This Detachment must include at least one Core choice and one Auxiliary choice. It may include up to four Command choices and any number of additional Core or Auxiliary choices, in any combination. Only the datasheets listed here can be included in this Detachment and all units must have the Chaos Space Marines Faction.
Plague Lord: If this Detachment is your Primary Detachment, you can re-roll the result when rolling on the Death Guard Warlord Traits table (pg 116).
Disgustingly Resilient: Units from this Detachment can re-roll Feel No Pain rolls of 1.
Cloud of Flies: If an enemy unit targets a unit from this Detachment that is 18" or more away, the target unit has the Stealth special rule while that attack is resolved.
|Core||Chaos Warband||(pg 46)|
|Core||Plague Colony||(pg 70)|
|Command||Lord of the Legion||1 of the following:|
|Auxiliary||The Lost and the Damned||(pg 48)|
|Auxiliary||Helforged Warpack||(pg 49)|
|Auxiliary||Heldrake Terror Pack||(pg 50)|
|Auxiliary||Cult of Destruction||(pg 51)|
|Auxiliary||Fist of the Gods||(pg 52)|
|Auxiliary||Raptor Talon||(pg 53)|
|Auxiliary||Terminator Annihilation Force||(pg 54)|
|Auxiliary||Favoured of Chaos||(pg 55)|
|Auxiliary||Spawn||1-3 units of Chaos Spawn|
Command 0-4, Auxiliary 1+, Core 1+
Presented below are six Tactical Objectives to use in your games of Warhammer 40,000, which are exclusive to Death Guard players and reflect the foetid and utterly relentless nature of the Death Guard in battle.
If your Warlord is from a Death Guard Detachment or Formation, you may replace the Capture & Control Tactical Objectives (numbers 11-16) described in Warhammer 40,000: The Rules with the Tactical Objectives on this page.
If a Warhammer 40,000 mission has the Tactical Objectives special rule, players use the normal rules for using Tactical Objectives with the following exception: when a Death Guard player using these Tactical Objectives generates a Capture & Control objective (numbers 11, 12, 13, 14, 15 or 16), they instead generate the corresponding Death Guard Tactical Objective, as shown in the table. Other Tactical Objectives (numbers 21-66) are generated normally.
|12||Pain is for the Weak|
|14||Spread Plague and Contagion|
|15||Symbol of the Fly-Lord|
|16||Death Begets Life|
The slow, inexorable advance of the Death Guard has been the death knell of worlds beyond count.
Score 1 Victory Point at the end of your turn if at least 3 of your units are within your opponent's table half.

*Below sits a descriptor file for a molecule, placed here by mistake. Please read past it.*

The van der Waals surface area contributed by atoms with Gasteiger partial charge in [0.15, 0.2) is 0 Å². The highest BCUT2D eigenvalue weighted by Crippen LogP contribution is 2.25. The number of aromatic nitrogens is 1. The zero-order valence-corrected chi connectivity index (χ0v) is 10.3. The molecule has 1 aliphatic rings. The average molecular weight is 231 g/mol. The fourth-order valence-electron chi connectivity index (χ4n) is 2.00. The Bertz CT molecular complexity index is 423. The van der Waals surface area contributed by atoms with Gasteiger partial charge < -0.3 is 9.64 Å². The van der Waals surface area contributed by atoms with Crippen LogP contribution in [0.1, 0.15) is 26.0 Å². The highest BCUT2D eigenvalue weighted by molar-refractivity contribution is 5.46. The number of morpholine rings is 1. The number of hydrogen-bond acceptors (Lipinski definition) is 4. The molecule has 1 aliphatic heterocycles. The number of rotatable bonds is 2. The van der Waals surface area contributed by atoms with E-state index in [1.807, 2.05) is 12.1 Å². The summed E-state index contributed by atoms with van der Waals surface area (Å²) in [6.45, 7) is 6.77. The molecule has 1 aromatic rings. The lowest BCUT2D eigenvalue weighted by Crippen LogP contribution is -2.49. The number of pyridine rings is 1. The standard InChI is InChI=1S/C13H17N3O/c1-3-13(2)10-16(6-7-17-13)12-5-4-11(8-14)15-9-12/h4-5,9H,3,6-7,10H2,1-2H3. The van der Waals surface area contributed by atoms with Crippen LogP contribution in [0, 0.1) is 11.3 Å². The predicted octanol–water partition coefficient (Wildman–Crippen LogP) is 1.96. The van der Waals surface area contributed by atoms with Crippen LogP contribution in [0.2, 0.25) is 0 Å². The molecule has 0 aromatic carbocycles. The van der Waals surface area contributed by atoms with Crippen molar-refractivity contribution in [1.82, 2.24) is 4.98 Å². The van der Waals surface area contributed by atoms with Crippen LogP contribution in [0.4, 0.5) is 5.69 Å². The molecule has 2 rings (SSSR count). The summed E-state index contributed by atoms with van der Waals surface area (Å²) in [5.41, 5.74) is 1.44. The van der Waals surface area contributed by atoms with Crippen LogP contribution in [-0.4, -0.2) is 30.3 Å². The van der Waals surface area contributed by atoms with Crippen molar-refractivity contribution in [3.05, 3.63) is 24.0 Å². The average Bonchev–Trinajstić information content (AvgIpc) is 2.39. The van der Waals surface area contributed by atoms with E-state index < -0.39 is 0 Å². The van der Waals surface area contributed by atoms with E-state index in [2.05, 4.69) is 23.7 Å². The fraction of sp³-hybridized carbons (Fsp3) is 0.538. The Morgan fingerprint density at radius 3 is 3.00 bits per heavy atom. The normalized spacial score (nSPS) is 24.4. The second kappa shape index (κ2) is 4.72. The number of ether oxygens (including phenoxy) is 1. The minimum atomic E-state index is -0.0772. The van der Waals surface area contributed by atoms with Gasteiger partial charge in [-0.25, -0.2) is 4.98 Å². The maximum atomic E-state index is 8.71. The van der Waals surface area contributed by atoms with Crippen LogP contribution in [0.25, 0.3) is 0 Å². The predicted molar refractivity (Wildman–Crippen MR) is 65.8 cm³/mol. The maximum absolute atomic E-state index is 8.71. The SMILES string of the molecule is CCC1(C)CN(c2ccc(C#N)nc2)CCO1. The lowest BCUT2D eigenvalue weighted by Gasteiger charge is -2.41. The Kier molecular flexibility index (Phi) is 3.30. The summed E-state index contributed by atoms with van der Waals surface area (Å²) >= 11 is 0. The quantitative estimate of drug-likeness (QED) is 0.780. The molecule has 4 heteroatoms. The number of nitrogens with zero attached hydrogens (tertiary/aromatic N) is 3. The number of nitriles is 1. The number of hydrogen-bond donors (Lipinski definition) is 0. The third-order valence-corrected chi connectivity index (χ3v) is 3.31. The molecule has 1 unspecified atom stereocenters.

Nurgle despises physical frailty and blesses his followers with bloated bodies filled with decay that they may forever forgo its touch.
This Tactical Objective is achieved if you make at least 7 Feel No Pain rolls in any single phase. You immediately score 1 Victory Point.
Nurgle enjoys little more than watching his followers spread his diseases upon the mortal races.
Score 1 Victory Point at the end of your turn if at least one enemy unit was completely destroyed by a weapon or psychic power that had the Poisoned special rule during that turn.
The lords of the Death Guard have survived for countless centuries, enduring to spread disease to every world they invade.
When this Tactical Objective is generated, nominate one of your Death Guard characters. Score 1 Victory Point at the end of the game if this character is still alive and on the table.
The symbolism of the three-eyed fly holds great meaning to the worshippers of the Plague God.
Score D3 Victory Points at the end of your turn if you control exactly three Objective Markers - no more, no less.
To the followers of Nurgle, the endless cycle of sowing death that new life may bloom is nothing less than a sacred act.
Score 1 Victory Point at the end of your turn if at least 7 enemy models were slain during your turn. If at least 14 enemy models were slain during your turn, score D3 Victory Points instead, and score D3+3 Victory Points if at least 21 enemy models were slain during your turn.
Psykers that are blessed by Grandfather Nurgle can channel the Plague God's corrupting powers to debilitate or infect their victims with rancid visitations. Even those fortunate enough to survive the touch of such unwholesome energies will forever be tormented by their legacy.
Gurgling praise to Father Nurgle, the psyker selflessly exudes a disgusting wave of soul-pox. All those nearby are covered in a layer of toxic goo so foul it can kill in seconds.
Nurgle's Rot is a nova power with the profile below. Note that Daemons of Nurgle and models with the Mark of Nurgle are unaffected by Nurgle's Rot - in fact, they find it rather refreshing!
The psyker invokes the generosity of his patron, infesting his foe's weaponry with viral decay.
Weapon Virus is a malediction that targets a single enemy unit within 24". All of the target unit's ranged weapons have the Gets Hot special rule whilst the power is in effect.